Paul Klee (German, 18791940)
Watercolor, pencil, and transferred printing ink on paper, bordered with metallic foil; 12 1/4 x 9 1/2 in. (31.1 x 24.1 cm)
The Berggruen Klee Collection, 1984 (1984.315.26)
© 2011 Artists Rights Society (ARS), New York / VG Bild–Kunst, Bonn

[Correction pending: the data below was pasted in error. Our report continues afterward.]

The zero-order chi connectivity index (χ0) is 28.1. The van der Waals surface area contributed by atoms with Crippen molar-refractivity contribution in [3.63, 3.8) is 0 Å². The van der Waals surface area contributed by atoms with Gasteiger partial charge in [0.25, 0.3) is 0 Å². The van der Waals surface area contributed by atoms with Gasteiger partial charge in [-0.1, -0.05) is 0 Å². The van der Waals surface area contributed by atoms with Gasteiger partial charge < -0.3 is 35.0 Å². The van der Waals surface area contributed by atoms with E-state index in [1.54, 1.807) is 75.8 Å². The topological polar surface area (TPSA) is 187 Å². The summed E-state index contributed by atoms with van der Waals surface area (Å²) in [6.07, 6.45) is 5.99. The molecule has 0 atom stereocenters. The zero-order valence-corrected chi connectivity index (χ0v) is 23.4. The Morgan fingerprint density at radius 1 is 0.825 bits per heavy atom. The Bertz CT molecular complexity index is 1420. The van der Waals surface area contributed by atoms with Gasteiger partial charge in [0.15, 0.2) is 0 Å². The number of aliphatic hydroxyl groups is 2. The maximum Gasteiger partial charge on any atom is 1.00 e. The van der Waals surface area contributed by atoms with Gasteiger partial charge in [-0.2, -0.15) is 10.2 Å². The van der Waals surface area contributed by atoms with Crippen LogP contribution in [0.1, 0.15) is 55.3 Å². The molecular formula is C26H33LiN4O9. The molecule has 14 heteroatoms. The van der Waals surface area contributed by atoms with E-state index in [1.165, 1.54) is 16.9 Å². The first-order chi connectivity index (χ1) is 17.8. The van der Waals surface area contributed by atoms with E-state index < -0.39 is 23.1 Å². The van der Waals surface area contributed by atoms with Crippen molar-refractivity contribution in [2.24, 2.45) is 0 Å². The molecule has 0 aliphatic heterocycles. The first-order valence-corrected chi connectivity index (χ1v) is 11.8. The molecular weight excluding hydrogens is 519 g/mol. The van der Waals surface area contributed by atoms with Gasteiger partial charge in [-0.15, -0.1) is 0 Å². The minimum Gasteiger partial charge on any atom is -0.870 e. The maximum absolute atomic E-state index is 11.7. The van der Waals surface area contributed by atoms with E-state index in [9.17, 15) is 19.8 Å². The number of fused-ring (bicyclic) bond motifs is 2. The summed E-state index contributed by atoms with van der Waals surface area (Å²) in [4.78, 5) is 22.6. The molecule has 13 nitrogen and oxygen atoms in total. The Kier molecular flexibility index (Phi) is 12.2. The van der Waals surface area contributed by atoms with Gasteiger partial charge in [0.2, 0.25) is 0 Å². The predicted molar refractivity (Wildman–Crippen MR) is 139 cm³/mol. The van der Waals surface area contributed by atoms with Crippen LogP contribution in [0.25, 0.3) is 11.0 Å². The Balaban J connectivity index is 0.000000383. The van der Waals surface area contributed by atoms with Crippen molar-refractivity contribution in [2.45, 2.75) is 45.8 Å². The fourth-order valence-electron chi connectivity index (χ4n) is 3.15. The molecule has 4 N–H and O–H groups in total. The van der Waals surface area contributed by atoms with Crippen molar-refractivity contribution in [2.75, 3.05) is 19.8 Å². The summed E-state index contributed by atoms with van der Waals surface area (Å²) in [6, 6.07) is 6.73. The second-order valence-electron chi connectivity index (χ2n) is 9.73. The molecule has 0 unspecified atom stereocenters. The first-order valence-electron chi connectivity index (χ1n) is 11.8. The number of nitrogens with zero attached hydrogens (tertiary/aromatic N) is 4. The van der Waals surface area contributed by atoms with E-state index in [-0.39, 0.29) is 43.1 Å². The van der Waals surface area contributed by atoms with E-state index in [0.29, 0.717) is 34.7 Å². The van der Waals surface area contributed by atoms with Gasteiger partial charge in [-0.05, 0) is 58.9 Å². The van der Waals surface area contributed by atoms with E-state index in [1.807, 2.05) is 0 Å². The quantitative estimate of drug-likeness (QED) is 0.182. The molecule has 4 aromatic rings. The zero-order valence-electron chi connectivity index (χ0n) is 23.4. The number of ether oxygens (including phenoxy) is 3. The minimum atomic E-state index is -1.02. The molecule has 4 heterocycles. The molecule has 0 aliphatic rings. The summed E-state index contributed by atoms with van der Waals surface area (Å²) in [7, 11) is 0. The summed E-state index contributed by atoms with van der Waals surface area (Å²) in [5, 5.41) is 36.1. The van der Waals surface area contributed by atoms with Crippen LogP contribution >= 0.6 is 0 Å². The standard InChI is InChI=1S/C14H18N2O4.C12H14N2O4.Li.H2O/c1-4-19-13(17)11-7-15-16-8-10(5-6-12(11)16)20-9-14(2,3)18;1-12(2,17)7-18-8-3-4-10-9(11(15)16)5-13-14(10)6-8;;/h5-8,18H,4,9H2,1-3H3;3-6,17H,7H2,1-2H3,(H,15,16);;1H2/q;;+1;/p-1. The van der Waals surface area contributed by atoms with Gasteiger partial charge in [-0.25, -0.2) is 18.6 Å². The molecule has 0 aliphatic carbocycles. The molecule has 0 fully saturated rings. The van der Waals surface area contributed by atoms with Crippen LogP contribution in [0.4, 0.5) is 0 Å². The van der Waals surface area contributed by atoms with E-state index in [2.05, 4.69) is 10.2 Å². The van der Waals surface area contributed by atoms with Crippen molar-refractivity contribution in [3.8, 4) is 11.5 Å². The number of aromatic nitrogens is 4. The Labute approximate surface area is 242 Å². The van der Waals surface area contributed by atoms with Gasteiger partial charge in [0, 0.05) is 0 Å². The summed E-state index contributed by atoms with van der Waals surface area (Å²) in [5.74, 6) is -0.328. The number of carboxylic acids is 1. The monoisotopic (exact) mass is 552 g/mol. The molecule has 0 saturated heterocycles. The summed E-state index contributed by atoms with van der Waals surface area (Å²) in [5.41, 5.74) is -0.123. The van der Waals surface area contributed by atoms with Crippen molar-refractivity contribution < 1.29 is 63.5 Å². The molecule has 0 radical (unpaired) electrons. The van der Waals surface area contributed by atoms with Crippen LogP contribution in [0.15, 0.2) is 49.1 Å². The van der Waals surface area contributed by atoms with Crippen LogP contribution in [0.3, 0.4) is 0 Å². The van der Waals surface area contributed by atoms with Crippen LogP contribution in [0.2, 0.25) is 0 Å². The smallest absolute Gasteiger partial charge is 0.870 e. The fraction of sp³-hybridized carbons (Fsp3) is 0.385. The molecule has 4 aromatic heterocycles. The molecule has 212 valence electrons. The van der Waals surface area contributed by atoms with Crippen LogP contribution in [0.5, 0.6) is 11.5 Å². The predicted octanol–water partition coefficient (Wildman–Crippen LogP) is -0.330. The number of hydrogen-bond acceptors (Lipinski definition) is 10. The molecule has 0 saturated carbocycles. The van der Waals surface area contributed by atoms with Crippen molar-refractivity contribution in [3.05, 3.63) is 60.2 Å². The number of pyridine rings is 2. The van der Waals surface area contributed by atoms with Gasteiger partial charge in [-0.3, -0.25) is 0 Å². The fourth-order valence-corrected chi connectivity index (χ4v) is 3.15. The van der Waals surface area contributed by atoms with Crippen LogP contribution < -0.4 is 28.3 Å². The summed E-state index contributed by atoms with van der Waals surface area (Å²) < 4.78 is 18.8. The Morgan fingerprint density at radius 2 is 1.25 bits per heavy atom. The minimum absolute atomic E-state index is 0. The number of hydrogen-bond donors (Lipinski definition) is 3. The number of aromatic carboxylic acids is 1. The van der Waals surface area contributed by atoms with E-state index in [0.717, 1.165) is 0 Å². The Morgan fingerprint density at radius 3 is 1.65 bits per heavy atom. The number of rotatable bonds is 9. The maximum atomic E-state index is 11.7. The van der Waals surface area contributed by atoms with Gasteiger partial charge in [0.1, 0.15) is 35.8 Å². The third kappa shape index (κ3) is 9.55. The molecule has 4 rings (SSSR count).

Klee loved the tales of the German poet and writer E. T. A. Hoffmann (17761822), who was nicknamed "Ghost Hoffmann" in his own country. Tale à la Hoffmann appears to be loosely based on the poet's best-known lyrical tale, The Golden Pot (1814), a magical story that switches back and forth between high fantasy and everyday life in Dresden. It recounts the trials of the pure and foolish young Anselmus and his efforts to gain entry to Atlantis, the heaven of poetry. The tree from which Anselmus first heard fateful voices speaking to him might thus be on the left. The odd, tubelike construction on the right perhaps represents the glass bottle in which Anselmus found himself briefly imprisoned. The tale's repeated references to time are reflected in the two clocks, and the vessel in the center may stand for the golden pot with the fantastic lily that gives the story its name.